Crone #3


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Crone #3 - Visionaries.

One crone-ish path is that of (re)discovering our creativity. Artistic impulses often laid aside during frantic mid-life years can be rediscovered (or revived) during our crone years. Helen Redman, the subject of Ann Kreilkamp’s interview in this issue has been concentrating her artistic vision on crone images for over half a century. Her witty and razor-sharp self-portraits confound our expectations of beauty and challenge us to expand our definitions of self, crone, and art itself.

Another opening into crone awareness is through deepening our connection with the natural world, a path richly demonstrated by the life and work of artist, designer, and philosopher Bobbi Gill. Maggie Fenton paints a portrait of Bobbi’s uniquely integrated world: one in which the realms of human, plant, and animal intertwine through artwork, landscape, and interior design to create a life in which all beings are made welcome and acknowledged with grace and gratitude.

In many philosophical systems, the ideal life cycle is believed to conclude with a stage in which the seeker withdraws from society and devotes herself to solitary contemplation. Although she enjoys an active lifestyle, Lady Oliva Robertson, foundress of the Fellowship of Isis shares both her mystic vision and down-to-earth wisdom with Aya Rose in an enigmatic but rewarding interview certain to pose as many questions as it answers.

In marked contrast to the path of internal contemplation, many of us choose to embrace crone by moving outward into the wider world. Women like explorer extraordinaire Helen Thayer are robustly engaged role models whose adventures are often tied to wider social issues. Even if (like me) you are mostly an armchair adventurer, you’ll enjoy Connie Dawson’s conversation with this intrepid, optimistic and opinionated activist.

Most of us won’t feel inspired to walk to the North Pole like Helen Thayer, but we have at least one thing in common with her: we don’t let people tell us what we can (or cannot) do. Among the many manifestations of blossoming crone consciousness is often an overwhelming impulse to “tell it like it really is.” This spirit of change is exemplified by the crone-filled activist movement “the Raging Grannies,” profiled in this issue by Crone Action department head Win Fiandaca. After reading about their cheerful (and effective) action, you may want to join a local gaggle — or to start your own!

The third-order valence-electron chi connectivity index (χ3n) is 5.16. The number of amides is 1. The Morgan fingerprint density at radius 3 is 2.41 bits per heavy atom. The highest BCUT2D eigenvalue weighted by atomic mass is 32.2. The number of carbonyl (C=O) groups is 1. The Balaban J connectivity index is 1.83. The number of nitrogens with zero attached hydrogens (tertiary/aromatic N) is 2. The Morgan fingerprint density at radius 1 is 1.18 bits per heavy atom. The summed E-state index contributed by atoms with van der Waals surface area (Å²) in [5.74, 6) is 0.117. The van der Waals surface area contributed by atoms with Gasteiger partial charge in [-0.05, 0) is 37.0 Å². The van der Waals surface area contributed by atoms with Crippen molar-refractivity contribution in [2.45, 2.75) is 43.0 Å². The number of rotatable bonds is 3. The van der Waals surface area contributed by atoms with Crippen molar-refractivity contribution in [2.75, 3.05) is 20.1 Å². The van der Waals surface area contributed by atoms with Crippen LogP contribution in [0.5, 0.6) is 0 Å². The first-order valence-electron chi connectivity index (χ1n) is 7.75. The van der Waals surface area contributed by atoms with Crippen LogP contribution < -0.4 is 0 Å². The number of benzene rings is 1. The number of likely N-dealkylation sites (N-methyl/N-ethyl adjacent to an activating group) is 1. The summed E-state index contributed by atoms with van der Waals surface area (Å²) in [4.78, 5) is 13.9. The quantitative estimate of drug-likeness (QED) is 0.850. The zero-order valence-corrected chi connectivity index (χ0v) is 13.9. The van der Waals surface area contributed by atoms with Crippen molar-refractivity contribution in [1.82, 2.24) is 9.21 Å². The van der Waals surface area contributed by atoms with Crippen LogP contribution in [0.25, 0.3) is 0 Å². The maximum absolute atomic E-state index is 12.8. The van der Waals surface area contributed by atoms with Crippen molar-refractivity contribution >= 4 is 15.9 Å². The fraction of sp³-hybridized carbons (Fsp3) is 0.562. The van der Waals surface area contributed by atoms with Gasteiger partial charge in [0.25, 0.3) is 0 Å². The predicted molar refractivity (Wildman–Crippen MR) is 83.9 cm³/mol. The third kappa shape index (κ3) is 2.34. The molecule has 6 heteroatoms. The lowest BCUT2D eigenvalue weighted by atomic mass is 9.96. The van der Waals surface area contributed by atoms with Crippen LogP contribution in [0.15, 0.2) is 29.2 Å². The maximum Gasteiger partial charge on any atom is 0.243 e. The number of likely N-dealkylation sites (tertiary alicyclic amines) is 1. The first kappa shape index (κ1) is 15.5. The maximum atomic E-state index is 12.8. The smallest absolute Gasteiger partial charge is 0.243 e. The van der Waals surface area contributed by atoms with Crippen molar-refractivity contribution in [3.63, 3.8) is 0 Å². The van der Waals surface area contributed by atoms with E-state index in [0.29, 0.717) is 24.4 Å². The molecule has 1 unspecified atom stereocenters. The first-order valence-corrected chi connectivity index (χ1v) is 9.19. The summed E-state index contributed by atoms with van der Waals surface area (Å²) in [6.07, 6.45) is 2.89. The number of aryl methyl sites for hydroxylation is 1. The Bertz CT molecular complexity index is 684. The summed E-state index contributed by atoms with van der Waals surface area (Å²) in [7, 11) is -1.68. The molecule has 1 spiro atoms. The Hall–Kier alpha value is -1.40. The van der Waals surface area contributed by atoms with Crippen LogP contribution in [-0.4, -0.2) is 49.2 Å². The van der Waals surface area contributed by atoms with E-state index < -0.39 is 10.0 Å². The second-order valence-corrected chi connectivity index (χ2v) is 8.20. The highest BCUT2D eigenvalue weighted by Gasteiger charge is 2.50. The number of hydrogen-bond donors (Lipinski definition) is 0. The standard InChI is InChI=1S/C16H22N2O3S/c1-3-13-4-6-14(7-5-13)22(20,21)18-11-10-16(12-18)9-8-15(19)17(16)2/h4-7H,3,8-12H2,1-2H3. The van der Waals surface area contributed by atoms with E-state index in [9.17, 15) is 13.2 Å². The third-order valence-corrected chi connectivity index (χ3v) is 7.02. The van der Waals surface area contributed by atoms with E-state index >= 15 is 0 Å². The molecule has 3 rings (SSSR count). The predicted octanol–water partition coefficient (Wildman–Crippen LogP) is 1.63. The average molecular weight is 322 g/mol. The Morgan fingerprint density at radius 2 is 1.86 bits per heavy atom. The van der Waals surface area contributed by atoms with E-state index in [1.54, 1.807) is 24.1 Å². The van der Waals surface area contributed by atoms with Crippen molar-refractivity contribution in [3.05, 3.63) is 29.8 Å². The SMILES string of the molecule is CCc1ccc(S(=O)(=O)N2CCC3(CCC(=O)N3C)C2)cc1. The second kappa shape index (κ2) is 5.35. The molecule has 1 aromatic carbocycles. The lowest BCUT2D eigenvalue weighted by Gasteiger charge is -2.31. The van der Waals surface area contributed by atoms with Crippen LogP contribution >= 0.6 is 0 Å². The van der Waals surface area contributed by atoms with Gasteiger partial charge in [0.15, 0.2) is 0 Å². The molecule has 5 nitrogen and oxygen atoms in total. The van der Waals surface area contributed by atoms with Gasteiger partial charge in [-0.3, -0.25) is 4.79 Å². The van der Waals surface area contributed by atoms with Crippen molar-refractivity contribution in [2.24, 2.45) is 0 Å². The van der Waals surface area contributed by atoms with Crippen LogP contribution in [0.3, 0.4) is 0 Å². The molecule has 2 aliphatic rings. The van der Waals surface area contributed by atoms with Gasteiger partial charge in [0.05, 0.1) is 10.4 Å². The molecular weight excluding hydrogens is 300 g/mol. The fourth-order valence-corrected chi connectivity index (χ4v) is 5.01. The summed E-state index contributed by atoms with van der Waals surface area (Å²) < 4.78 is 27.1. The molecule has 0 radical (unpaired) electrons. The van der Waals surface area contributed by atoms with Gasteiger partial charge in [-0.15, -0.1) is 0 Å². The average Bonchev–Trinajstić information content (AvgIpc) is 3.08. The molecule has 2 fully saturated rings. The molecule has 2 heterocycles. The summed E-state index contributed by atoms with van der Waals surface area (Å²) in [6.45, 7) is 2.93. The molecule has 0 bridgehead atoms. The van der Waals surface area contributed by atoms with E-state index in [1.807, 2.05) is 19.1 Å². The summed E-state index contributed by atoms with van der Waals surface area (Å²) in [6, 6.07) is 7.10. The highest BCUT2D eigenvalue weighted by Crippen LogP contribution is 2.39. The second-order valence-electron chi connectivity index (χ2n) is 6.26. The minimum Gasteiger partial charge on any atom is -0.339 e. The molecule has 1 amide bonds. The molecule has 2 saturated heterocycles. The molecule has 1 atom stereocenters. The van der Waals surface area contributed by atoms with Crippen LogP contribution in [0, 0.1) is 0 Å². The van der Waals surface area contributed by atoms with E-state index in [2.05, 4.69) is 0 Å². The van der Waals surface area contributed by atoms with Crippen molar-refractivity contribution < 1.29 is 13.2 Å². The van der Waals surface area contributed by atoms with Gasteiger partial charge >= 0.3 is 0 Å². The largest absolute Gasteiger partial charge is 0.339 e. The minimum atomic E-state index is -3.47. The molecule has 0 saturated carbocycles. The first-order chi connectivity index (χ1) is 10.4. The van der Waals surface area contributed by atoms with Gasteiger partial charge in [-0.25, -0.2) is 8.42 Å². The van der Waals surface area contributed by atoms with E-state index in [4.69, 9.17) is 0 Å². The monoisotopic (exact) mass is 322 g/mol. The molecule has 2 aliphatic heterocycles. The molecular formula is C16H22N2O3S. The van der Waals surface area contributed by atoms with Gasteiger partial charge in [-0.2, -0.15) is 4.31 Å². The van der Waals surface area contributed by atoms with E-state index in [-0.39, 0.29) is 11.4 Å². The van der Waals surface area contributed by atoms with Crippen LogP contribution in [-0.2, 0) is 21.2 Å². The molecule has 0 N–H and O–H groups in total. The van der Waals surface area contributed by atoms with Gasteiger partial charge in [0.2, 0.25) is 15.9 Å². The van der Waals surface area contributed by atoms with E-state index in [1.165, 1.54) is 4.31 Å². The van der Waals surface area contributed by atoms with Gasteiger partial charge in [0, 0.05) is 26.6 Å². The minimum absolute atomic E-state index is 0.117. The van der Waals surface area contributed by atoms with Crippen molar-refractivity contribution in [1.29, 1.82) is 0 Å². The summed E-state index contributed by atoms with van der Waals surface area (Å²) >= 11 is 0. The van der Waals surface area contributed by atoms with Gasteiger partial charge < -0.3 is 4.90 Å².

The RGs harken back to the work of our foremothers and one way to connect with our inner crone (at any age) is to explore the herstory of our female ancestors. Clara Oropeza and Sara Kosmyna both found inspiration in the strength and tenacity of their grandmothers, and share their experiences of discovering their deep connections to their ancestors in this issue’s Crone Encounters.

The past doesn’t always manifest through story and memory, however; sometimes the actual goods and possessions our elders held dear come into our lives. Ila Dezarn finds comfort in discovering the presence of her parents in the simple objects she inherited but Susan Chernak McElroy discovers that an unexpected side effect to recycling the goods of another: a radical reevaluation of her own possessions.

Multitudes of other stories — an introduction to the Colorado Crones Circle of Wise Women, Rita Bresnahan’s adventures with burp clothes, Patricia Leyden’s croning day, Win Fiadaca's reflections on her poignant remembrance of Ruth Gardner, the “Crone Mother of Arizona,”and Lee Pelham Cotton’s tales of toads shimmer like jewels in this issue. All these women, so varied in their life experiences and outlooks, are visionaries in their own right, and heroines, all!

Enjoy their stories in this 128-page issue, published in July 2010.

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